Today, the Edmonton Writers’ Group will be in the Presentation Room of the Enterprise Square EPL Branch in downtown Edmonton from 1:00pm-5:00pm, selling and singing copies of our new anthology, ‘Edmonton: Unbound’.
‘Edmonton: Unbound’ contains fourteen stories by twelve local authors, unified only by the common theme of their current hometown, Edmonton, AB. Ranging from simple domestic interactions, to futuristic sci-fi adventures, to deep psychological introspections, these stories take a look at Edmonton from viewpoints as different as the writers themselves. This anthology is a love letter to our hometown, and demonstrates our incredibly varied approaches to literature, and to life.
As a gesture of our gratitude, all proceeds from the sales of this book will be donated to the Edmonton Public Library, which has been gracious enough to host our humble group at the Capilano branch for over a decade and a half.
Click the Image to buy ‘Edmonton: Unbound’
To celebrate this release, we have an interview with one of the ‘Edmonton: Unbound’ authors, Brian Clark.
- What was your initial inspiration for the stories you included in this anthology, and how have they changed from their original conception?
Brian Clark: ‘Hunting Harley’ started almost 4 years ago with the words “dart player chic” I found scrolling through my file of ideas, tips & phrases that resonate. It seemed to me that the phrase belonged in a romance so I started to write the “Jean” character as a girlfriend for the dart player guy. The story evolved into a sort of soap opera structure weaving a romance, a crime and motor cycle workshop. I floated the piece before members of the Edmonton Writers’ Group and it became clear that the story was too busy to be fully coherent. The result was that I dropped the romance element, brought forward the crime story and used the workshop as a location where the characters interacted.
‘The Letter’ was written specifically for the Edmonton: Unbound project and came to me pretty much fully formed. I had used the main character before in an unpublished story so she seemed like an old friend. The full first draft was written in a single 75 minute sitting. In a subsequent session, I added a couple of paragraphs near the middle and worked on the last paragraph. A third outing added the historical research and all I had left to do was the line editing.
- What events in your background led you to want to write?
Brian Clark: Early in my working life, I wrote letters for a living but those were always under the tight editorial control of others. When I retired, I developed an urge to say what I think. I wrote for the newsletter of a non profit organisation for a while, but again the editorial guidelines felt restricting. Thus I ended up writing fluffy fiction with, I hope, an underbelly of gentle social comment.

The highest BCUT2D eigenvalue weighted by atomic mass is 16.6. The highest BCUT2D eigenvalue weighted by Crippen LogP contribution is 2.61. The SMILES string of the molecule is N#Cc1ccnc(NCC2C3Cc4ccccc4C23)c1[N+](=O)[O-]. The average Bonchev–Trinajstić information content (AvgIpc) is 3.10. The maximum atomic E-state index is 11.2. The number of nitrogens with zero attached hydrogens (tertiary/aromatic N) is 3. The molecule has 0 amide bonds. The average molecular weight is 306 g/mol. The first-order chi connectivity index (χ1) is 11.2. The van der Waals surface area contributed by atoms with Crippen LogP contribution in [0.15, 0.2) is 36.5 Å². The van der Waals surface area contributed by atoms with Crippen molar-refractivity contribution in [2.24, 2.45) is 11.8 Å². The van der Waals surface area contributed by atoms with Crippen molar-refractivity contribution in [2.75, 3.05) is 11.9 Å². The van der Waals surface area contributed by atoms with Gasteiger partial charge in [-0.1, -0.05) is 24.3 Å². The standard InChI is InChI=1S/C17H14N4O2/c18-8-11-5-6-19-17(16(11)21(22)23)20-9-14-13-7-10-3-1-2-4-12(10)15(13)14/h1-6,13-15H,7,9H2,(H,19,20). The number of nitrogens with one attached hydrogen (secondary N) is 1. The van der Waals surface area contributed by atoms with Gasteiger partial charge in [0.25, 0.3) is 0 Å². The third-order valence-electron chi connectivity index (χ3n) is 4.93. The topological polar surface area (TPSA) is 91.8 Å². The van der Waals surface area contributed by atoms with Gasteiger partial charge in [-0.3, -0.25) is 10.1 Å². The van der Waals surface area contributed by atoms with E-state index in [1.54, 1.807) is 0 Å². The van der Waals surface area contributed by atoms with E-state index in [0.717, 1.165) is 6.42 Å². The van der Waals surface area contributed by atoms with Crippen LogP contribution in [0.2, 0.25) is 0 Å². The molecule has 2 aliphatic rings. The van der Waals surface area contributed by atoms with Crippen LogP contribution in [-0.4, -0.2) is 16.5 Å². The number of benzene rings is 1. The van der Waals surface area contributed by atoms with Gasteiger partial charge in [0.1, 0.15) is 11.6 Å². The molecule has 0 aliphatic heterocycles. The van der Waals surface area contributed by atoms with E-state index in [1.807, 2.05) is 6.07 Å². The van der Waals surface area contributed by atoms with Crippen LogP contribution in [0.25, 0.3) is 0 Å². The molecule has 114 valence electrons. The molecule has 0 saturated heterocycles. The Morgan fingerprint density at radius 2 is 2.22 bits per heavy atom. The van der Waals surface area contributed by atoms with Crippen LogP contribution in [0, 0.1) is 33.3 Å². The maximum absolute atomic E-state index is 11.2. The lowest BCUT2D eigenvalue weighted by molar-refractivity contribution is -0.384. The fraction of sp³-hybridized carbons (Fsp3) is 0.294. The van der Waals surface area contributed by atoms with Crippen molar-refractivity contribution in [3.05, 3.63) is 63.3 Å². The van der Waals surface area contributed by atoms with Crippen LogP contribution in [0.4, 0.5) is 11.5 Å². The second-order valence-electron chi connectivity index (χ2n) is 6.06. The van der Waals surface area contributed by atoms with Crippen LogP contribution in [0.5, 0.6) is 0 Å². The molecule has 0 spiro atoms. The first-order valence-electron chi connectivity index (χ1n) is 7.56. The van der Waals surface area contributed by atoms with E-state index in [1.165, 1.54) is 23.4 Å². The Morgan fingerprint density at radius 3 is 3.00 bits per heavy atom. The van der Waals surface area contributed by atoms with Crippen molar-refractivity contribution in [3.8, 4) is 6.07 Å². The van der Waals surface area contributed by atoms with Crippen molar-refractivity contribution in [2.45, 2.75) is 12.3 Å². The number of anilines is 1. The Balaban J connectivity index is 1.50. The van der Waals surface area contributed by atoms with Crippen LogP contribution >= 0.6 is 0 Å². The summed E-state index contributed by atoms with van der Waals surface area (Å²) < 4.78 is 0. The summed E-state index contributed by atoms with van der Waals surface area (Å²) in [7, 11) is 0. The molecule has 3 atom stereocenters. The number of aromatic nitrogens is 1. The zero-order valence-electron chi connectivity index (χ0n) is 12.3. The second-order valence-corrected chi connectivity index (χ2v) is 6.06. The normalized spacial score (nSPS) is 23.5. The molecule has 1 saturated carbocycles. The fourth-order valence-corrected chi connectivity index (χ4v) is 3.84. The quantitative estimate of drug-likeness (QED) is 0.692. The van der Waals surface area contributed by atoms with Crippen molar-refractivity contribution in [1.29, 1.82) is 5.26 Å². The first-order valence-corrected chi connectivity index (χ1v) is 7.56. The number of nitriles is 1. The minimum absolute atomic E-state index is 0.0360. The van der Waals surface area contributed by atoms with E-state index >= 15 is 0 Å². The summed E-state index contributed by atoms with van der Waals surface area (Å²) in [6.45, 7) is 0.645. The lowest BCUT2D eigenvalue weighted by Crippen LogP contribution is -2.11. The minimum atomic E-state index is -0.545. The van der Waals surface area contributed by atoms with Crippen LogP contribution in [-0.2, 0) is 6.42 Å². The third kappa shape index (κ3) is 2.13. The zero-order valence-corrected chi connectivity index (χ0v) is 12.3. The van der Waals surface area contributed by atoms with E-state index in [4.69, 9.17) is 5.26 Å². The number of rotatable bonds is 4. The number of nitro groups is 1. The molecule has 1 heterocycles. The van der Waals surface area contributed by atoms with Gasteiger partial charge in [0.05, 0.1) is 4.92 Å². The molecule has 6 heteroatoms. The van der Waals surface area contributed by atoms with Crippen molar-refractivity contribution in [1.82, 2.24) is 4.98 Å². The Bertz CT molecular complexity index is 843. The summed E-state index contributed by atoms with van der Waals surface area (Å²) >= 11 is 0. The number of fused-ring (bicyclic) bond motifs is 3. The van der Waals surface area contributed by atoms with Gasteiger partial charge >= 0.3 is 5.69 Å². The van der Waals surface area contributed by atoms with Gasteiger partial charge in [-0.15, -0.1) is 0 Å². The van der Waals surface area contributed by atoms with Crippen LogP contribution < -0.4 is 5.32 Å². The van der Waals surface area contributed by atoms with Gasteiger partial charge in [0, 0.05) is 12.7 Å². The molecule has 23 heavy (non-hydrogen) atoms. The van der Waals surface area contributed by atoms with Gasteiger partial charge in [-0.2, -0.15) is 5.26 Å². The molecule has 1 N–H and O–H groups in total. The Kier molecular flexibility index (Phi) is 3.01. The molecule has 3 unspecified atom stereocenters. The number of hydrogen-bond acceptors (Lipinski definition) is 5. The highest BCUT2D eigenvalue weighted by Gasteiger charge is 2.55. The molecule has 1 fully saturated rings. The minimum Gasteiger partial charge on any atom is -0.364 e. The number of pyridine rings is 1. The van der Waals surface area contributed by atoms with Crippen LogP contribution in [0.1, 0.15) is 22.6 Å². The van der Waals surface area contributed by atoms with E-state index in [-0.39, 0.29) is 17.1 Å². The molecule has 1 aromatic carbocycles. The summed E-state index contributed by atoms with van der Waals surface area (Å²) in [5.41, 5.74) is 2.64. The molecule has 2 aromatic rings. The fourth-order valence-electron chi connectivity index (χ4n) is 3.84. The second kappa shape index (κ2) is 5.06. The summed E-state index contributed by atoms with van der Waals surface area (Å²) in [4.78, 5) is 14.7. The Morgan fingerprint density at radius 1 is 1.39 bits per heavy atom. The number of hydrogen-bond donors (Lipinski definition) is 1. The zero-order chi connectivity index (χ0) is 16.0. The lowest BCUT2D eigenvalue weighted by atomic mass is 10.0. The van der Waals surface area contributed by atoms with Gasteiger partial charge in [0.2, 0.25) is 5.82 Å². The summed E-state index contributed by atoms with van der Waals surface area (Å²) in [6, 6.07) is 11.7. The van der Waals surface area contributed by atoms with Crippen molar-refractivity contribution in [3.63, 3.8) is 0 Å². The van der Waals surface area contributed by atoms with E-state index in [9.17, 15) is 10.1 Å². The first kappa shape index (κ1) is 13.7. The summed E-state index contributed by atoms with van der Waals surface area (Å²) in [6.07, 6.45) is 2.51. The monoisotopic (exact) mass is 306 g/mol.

- What difficulties did you encounter while writing these stories, other than finding the time to do it?
Brian Clark: This is an easy question. By a long way, my biggest challenge is always getting my work into the format needed by the editors. On a couple of occasions, I was thankful for the computer assistance of my daughter.
- How are your life experiences / career / hobbies reflected in your stories?
Brian Clark: Being older, the people in my life, my friends tend to also be seniors so I think that contributes to my attraction to mature characters. All my adult life I have listened to Bruce Springsteen and I love the way he writes tight characters and stories and leaves the listener to draw their own conclusions about the underlying social conditions. I aspire to do something similar.
After my workout at the YMCA, I usually hang out in the locker room and drink coffee with other retirees. I enjoy hearing their stories about their lives and frustrations. I am sure some those help provide colour to my stories.
- Are you a writer who plots out all the different angles, or are you more free-form. Why do you think you write this way?
Brian Clark: I am fairly disciplined when writing characters and I am becoming more so when describing settings. With plots, I take a much more free-form approach. I have around a dozen part written stories and perhaps as many as a hundred orphan paragraphs that may or may not end up in a finished work.
Why I write this way is a more difficult question. When I was a child I wanted to eat my dessert first because that’s what I enjoyed the most. With writing, I am able to indulge myself and write the bits that come easily to me. I take the view that every first draft, every fragment is perfect because its only purpose is to exist. Once I have something written down I can and do change it or ignore it.
-Brad OH Inc.